Keeper of the Green Faith: From the moment the Labour/Green “Budget Responsibility Rules” were announced, I knew that a scorching sermon from Sue Bradford was only a matter of time. She did not disappoint. Barely 72 hours after Grant Robertson’s and James Shaw’s blasphemy had sullied the ears of the faithful, Sue was on RNZ’s Morning Report castigating her erstwhile comrades with considerable passion.
AS A GUARDIAN of left-wing orthodoxy, Sue Bradford is without peer. At the first hint of heresy she can be relied upon to stride purposefully to the nearest progressive pulpit and start preaching.
From the moment the Labour/Green “Budget Responsibility Rules” were announced, I knew that a scorching sermon from Sue was only a matter of time. She did not disappoint. Barely 72 hours after Grant Robertson’s and James Shaw’s blasphemy had sullied the ears of the faithful, Sue was on RNZ’s Morning Report castigating her erstwhile comrades with considerable passion.
“The Greens have completely sold out on where they started from in my generation of MPs in 1999”, Sue thundered. “So what you see here is the Green Party deciding to go after votes on the centre and the right of the New Zealand political spectrum. It wants business in its corner. It wants your National blue-green voters in its corner.”
What does this mean? Sue is in no doubt. It means “completely abandoning the huge number of people who are in desperate need in the areas of housing, welfare, jobs, and education.”
There’s a part of me that inclines towards Sue’s critique. It’s the part that remembers those original Green MPs, the “magnificent seven”, as they galloped up the steps of Parliament and onto the floor of the House of Representatives like “an invasion of centaurs”. (If I may borrow Theodore Roszak’s evocative image.)
Which was great to see. (And even greater to be, Sue, I’m sure!) But only if your purpose was (borrowing once again from Roszak’s 1969 best-seller The Making of a Counter-Culture) to embody “the experience of radical critical disjuncture, the clash of irreconcilable conceptions of life”. Or, as an old-time Maoist like Sue might express it: only if the Greens were there to make revolution.
An Invasion of Centaurs: "the clash of irreconcilable conceptions of life".
But even back then, in 1999, the Greens’ revolutionary faction was in the minority. Alongside Sue, Keith Locke and Nandor Tanczos, sat Rod Donald, Jeanette Fitzsimons, Sue Kedgely and Ian Ewen-Street. Radical and visionary these latter four may have been, but they had come to Parliament to accomplish things, not to turn New Zealand’s capitalist society upside down.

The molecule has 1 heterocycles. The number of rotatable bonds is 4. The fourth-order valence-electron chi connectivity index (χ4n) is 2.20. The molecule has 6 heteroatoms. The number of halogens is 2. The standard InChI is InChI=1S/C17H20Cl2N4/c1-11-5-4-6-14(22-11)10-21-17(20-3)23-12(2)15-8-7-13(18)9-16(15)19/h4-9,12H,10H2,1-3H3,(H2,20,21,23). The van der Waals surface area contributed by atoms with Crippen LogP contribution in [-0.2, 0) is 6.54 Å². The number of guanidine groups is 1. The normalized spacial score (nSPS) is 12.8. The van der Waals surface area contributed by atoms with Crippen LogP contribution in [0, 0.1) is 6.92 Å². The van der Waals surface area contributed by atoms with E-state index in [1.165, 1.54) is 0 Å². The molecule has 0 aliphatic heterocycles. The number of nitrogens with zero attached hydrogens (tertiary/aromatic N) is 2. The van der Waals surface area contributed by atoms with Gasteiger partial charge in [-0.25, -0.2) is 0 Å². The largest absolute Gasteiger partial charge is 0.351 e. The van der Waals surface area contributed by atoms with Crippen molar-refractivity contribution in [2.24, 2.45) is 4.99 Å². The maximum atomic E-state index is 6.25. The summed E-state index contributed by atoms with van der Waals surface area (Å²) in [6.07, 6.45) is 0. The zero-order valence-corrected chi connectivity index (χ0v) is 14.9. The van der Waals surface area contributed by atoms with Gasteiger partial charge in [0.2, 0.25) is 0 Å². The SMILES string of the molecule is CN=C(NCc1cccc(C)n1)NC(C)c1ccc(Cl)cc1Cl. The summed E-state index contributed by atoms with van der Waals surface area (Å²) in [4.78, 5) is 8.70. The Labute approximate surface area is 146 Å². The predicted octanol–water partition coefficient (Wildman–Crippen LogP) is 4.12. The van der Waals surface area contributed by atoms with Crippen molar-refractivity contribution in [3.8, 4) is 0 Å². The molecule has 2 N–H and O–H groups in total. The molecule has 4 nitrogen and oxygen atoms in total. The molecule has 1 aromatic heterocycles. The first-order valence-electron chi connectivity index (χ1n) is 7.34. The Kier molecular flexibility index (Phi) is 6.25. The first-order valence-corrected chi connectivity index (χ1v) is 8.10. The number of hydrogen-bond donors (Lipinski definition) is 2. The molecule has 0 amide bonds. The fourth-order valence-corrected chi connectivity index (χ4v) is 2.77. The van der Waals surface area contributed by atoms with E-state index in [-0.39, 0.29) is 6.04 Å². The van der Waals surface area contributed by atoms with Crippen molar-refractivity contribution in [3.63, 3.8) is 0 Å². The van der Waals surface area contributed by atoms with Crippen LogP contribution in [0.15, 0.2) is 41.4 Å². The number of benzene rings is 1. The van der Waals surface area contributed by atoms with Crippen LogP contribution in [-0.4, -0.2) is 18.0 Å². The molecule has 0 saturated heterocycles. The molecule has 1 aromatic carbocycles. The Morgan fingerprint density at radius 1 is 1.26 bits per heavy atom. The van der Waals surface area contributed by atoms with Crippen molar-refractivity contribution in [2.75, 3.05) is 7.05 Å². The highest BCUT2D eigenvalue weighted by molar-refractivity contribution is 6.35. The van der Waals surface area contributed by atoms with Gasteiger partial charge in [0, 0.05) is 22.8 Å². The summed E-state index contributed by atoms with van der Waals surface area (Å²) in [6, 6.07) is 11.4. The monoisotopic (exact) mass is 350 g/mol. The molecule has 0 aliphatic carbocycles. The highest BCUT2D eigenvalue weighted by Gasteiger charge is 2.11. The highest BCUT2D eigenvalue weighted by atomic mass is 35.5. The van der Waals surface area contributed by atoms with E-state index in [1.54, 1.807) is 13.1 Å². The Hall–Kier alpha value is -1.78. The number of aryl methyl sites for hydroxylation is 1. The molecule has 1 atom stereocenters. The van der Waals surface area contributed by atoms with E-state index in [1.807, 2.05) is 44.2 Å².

Twenty years later and the Greens are still waiting to fulfil even a small fraction of the Magnificent Seven’s agenda. Most members of the Green Party are not interested in being seen as the harbingers of a “radical critical disjuncture” but as members of a political party dedicated to finding practical solutions to global warming; cleaning up New Zealand’s lakes, rivers and streams; housing the homeless and helping to develop a principled and purposeful role for New Zealand on the international stage.
For most New Zealand voters, the idea of revolutionary Green Party centaurs rampaging through Parliament is equally politically uninteresting.
So perhaps Sue should cast her mind back to the 1999 election and recall just how narrow was the margin that separated the Greens from parliamentary representation and political oblivion. Rod Donald delighted in his white shirt and coloured braces for six years, but by 2005 he was very publicly having himself measured for a stylish Kiwi-made business suit. When the brute arithmetic of political power kept him out of Helen Clark’s Cabinet it, quite literally, broke his heart.
“At what price power,” Sue demands “if you sell out everything that your party was originally set out to achieve? I mean, this Green Party here is following the same trail as green parties all over the world – some of who have ended up in coalitions and alliance with really right-wing governments.”
But in 2014, with just one image, the National Party destroyed the Green Party’s (and Labour’s) hopes of achieving anything for New Zealand. Their depiction of a Red/Green government as an uncoordinated and unreliable “Ship of Fools” was devastating.
That’s the public perception that Andrew Little, Grant Robertson, James Shaw and Metiria Turei are up against. And it is the widespread public misgivings about the Left’s economic realism and reliability that their “Budget Responsibility Rules” are intended to allay.
That’s because powerlessness also comes at a price.
A real revolutionary would understand the importance of inoculating the two leading parties of the Left against the “Show me the money!” ambushes of elections past.
The Greens are not trying to make a counter-culture, Sue – they’re trying to make a government.
This essay was originally published in The Waikato Times, The Taranaki Daily News, The Timaru Herald, The Otago Daily Times and The Greymouth Star of Friday, 31 March 2017.